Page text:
Looking to learn some new tunes and brush up your hoedowns?
Come join the fun July 31-August 4 from 3:30-6pm daily.
Cost is $140
All ages and abilities welcome.
Please contact me for more details and registration.
Under the direction of Benjamin Simon, the Palo Alto Chamber Orchestra (PACO) will perform on Monday, June 26, 2017, at 8:00 p.m. on the Oregon Shakespeare Festival’s Allen Elizabethan Theatre stage in Ashland.
The concert program features renowned cellist and PACO alumnus Eric Gaenslen playing Suites for Cello and String Orchestra by California composer Lou Harrison and Camille Saint-Saens’ Allegro Appassionato. Four of PACO’s senior violinists will join forces with members of Siskiyou Violins, under the direction of Faina Podolnaya, to play Antonio Vivaldi’s Concerto for Four Violins in B minor. PACO then returns to the stage to play Anton Webern’s Langsamer Satz and String Symphony No. 2 in D Major by Felix Mendelssohn. The wide-ranging program offers something for everyone!
$6 for students
$12 for seniors, members of the JPR Listener’s Guild and OSF members
$14 for the general public
For tickets or more information contact the OSF box office (800-219-8161) or visit www.osfashland.org.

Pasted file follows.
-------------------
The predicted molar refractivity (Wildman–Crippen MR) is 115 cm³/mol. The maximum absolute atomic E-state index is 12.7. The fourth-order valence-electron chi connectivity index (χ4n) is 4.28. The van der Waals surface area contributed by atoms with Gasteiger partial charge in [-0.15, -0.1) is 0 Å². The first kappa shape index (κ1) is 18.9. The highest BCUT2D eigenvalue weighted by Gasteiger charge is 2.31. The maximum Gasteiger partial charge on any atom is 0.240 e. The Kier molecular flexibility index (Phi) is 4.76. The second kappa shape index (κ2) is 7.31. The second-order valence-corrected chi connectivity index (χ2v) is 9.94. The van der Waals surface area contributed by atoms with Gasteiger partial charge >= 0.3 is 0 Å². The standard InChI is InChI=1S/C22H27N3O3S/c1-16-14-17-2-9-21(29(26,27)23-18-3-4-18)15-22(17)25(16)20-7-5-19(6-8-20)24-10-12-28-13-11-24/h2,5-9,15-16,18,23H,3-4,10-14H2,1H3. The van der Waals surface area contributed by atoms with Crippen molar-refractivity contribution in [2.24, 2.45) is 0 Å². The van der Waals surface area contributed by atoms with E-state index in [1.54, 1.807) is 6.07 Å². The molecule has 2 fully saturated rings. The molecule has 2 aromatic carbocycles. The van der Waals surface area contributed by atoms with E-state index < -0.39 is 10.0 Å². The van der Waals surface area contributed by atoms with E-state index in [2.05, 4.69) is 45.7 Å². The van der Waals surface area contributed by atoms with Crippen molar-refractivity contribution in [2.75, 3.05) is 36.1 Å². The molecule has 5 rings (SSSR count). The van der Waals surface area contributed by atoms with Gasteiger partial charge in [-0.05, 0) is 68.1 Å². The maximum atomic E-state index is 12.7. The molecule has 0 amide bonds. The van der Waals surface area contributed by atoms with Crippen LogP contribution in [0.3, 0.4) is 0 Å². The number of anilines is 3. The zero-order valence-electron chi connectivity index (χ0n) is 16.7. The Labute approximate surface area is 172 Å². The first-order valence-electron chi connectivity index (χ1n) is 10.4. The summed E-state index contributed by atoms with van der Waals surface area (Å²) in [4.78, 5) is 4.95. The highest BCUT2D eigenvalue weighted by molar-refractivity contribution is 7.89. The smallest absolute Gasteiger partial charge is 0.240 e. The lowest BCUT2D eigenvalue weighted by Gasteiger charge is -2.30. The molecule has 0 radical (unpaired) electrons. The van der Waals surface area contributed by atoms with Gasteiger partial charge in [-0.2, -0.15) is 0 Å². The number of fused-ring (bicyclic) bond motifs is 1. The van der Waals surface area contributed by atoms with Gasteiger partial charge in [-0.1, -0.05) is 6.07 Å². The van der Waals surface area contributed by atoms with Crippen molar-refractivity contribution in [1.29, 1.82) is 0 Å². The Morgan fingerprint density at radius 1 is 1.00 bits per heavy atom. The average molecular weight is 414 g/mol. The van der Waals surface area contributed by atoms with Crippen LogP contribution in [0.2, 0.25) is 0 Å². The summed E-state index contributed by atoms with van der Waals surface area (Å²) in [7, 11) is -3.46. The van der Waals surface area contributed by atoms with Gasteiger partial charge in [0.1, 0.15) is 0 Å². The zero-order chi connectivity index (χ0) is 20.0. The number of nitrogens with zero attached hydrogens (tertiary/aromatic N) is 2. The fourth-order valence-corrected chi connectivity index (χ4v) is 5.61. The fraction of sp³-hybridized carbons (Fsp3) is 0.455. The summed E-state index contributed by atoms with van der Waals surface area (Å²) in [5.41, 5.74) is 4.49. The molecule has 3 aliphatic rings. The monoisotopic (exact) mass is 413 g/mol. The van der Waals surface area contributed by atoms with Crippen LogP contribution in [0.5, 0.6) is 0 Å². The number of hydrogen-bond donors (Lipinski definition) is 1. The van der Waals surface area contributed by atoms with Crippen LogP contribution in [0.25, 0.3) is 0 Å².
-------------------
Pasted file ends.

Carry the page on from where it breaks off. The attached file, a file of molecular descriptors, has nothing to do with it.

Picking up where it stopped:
Four years ago, the Ashland School District cut the 5th grade strings program due to budget restraints. This year, volunteers working under the umbrella of the Ashland Schools Foundation worked to raise money to reinstate the program. It was perfect timing considering the previous orchestra teacher in Ashland was retiring and the hiring process to find a new teacher was beginning. A nine member committee chose Lauren Trolley who I had the privilege of interviewing on Monday.
Let me just say my meeting with Lauren was like speaking with a friend I hadn’t seen in a while. Lauren has a warm and inviting personality. She is young and vivacious and she loves what she does. Lauren is a violinist who has a passion for creativity and unity in orchestras. She told me,
I love the orchestral setting…I love directing. I love taking a piece of music, playing through it, evaluating where it’s at and setting goals for where we want it to be and breaking it down into steps and working with each of the groups, and sections, and then bringing it back together to create something amazing… I love the complexities and intricacies of it.